A co-founder of Extinction Rebellion has sparked anger in Germany after referring to the Holocaust as “just another fuckery in human history”.
Roger Hallam has been accused of downplaying the Nazis’ genocide of 6 million Jews by arguing in an interview that the significance of the Holocaust has been overplayed.
In the interview with the weekly Die Zeit, in which he referred to the Holocaust several times, Hallam said: “The fact of the matter is, millions of people have been killed in vicious circumstances on a regular basis throughout history.”
He listed other mass killings in the past 500 years, including the Belgians’ slaughter in the Congo. “They went to the Congo in the late 19th century and decimated it.” He said that seen in this context, the Holocaust was “almost a normal event … just another fuckery in human history.”
Germany’s foreign minister, Heiko Maas, was among those to condemn Hallam’s remarks, saying the systematic state-sponsored killing that wiped out two-thirds of Europe’s Jewish population between 1939 and 1945 could not be referred to as “just another fuckery”.
Maas tweeted: “The Holocaust is more than millions of dead and horrific torture methods. To want to murder and exterminate Jewish women and men is uniquely inhumane. We must always be aware of that so we can be certain: never again!”
The German publisher Ullstein announced on Wednesday it was pulling out of publishing Hallam’s book Common Sense for the 21st Century, which had been due to appear in German bookshops on 26 November.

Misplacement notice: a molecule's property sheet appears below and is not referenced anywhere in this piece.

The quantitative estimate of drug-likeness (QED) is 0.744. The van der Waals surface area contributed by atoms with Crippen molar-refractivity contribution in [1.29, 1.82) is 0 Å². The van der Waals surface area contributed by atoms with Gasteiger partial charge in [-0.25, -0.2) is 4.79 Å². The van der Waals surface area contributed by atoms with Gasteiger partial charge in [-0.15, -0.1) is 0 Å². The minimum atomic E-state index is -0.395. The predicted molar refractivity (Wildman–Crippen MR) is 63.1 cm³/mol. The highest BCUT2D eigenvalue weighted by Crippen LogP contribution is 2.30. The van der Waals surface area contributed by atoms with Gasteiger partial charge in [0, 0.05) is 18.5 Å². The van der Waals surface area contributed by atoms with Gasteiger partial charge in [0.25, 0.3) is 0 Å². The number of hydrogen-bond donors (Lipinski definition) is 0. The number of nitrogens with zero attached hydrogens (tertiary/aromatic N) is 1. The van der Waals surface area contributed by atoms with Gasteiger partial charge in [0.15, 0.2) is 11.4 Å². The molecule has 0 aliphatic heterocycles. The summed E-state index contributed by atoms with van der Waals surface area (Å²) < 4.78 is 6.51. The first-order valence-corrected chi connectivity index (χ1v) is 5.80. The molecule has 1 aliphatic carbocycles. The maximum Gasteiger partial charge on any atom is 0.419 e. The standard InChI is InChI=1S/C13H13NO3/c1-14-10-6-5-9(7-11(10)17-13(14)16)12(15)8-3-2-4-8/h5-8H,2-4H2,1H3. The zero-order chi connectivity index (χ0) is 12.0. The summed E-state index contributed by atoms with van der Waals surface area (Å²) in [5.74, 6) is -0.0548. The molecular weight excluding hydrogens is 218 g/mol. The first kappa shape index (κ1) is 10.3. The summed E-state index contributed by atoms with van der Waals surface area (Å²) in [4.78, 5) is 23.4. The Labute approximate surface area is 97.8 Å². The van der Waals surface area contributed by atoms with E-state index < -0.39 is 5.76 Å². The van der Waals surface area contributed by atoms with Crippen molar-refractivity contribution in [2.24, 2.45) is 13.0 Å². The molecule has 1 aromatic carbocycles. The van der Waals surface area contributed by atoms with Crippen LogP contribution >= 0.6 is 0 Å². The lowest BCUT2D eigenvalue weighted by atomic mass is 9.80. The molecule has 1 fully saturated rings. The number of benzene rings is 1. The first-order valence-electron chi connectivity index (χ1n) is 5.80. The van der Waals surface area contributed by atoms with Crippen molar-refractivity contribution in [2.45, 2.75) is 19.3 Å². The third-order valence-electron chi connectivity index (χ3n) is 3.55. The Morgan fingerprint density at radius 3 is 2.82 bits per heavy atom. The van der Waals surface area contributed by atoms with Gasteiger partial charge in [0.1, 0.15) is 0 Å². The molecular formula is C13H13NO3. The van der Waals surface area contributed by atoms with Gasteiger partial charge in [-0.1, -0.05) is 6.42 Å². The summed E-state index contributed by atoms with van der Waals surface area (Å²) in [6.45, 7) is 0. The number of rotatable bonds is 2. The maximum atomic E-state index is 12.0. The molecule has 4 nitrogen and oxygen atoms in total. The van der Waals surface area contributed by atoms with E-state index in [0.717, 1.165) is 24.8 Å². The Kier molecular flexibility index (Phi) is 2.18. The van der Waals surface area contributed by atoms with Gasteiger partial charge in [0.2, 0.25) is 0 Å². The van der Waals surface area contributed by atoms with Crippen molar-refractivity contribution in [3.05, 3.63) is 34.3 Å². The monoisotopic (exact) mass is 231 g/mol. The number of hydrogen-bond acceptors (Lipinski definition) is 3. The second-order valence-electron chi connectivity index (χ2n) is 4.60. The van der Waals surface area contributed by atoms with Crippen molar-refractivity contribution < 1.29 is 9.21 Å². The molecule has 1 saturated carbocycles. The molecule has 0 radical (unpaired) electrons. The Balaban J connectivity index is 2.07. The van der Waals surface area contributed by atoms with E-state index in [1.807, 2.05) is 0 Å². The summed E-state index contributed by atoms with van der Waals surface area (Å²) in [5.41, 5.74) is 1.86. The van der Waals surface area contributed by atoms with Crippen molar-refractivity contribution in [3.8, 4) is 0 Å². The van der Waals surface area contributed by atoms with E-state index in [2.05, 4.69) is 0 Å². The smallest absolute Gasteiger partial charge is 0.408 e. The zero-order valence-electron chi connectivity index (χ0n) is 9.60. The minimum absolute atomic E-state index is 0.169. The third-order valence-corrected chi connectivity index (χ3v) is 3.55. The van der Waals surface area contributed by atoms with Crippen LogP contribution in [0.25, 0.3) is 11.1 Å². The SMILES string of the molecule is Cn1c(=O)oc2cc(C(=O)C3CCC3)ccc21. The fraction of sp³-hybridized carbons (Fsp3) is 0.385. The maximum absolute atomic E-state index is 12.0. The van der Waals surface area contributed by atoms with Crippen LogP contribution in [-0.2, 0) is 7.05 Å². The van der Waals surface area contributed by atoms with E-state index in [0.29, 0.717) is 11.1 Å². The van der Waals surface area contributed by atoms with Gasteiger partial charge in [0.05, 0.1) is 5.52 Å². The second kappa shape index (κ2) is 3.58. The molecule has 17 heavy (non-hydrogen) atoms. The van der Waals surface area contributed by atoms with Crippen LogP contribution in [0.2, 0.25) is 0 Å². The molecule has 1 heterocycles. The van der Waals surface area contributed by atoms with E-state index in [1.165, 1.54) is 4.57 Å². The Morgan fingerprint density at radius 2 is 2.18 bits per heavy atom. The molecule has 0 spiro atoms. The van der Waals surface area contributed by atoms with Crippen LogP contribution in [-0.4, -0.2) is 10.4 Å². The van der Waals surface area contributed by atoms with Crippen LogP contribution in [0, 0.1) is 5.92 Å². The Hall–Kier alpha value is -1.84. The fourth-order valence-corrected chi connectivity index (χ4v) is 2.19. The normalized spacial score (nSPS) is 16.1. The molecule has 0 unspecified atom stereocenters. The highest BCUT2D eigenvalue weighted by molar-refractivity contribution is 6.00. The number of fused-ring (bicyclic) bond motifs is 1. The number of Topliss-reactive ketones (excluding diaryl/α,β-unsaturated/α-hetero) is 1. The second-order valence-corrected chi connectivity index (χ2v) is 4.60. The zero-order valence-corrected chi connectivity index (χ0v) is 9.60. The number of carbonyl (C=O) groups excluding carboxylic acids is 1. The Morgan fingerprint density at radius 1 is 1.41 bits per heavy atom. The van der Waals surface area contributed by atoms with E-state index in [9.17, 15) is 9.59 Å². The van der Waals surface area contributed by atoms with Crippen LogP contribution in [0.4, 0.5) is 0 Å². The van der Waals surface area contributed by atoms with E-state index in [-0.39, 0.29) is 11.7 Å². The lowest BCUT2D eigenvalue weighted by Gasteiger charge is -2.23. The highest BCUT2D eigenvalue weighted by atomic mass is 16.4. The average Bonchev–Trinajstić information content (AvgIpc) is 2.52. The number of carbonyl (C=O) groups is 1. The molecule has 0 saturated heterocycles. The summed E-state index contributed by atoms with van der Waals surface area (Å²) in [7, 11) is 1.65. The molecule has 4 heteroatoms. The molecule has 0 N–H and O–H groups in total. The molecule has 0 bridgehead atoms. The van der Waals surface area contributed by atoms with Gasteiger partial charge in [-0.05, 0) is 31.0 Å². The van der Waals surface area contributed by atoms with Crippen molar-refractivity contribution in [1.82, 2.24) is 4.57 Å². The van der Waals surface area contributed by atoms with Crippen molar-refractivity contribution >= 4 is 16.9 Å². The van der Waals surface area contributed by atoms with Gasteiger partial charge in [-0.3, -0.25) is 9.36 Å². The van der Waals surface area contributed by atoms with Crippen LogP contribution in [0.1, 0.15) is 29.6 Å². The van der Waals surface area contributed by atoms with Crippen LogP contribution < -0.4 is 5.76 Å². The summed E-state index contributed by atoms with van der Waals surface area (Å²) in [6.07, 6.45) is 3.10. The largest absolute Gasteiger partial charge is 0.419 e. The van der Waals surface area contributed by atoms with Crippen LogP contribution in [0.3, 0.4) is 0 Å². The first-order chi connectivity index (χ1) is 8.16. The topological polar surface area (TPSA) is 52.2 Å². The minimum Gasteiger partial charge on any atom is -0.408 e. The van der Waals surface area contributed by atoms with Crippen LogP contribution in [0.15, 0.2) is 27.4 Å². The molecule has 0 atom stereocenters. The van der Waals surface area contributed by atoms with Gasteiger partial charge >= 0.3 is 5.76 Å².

In the interview, due to be published in full on Thursday, Hallam said Germans were being constrained by what he referred to as their obsession with the Holocaust, describing it as a national trauma the extremity of which “can create a paralysis in actually learning the lessons from it”.
Hallam’s remarks drew the ire of fellow climate campaigners, historians and politicians across Germany.
The German branch of Extinction Rebellion tweeted: “We explicitly distant ourselves from Roger Hallam’s belittling and relativising statements about the Holocaust. In so doing he contravenes the principles of XR, which does not tolerate antisemitism, and he is no longer welcome in XR Germany.”
The group accused Hallam of “often paralysing” Extinction Rebellion’s work through other controversial statements on sexism, racism and democracy, several of them made in interviews with German media.
It said it had “definitely not been hindered by remembrance of the systematic mass murder of millions of Jewish people in our country”.
Tino Pfaff, a spokesman for Extinction Rebellion Germany, told German media he was in favour of excluding Hallam from the movement.
Hallam claimed his comments had been taken out of context. “I want to fully acknowledge the unimaginable suffering caused by the Nazi Holocaust that led to all of Europe saying ‘never again’,” he said.
“But it is happening again, on a far greater scale and in plain sight. The global north is pumping lethal levels of CO2 into the atmosphere and simultaneously erecting ever greater barriers to immigration, turning whole regions of the world into death zones. That is the grim reality.”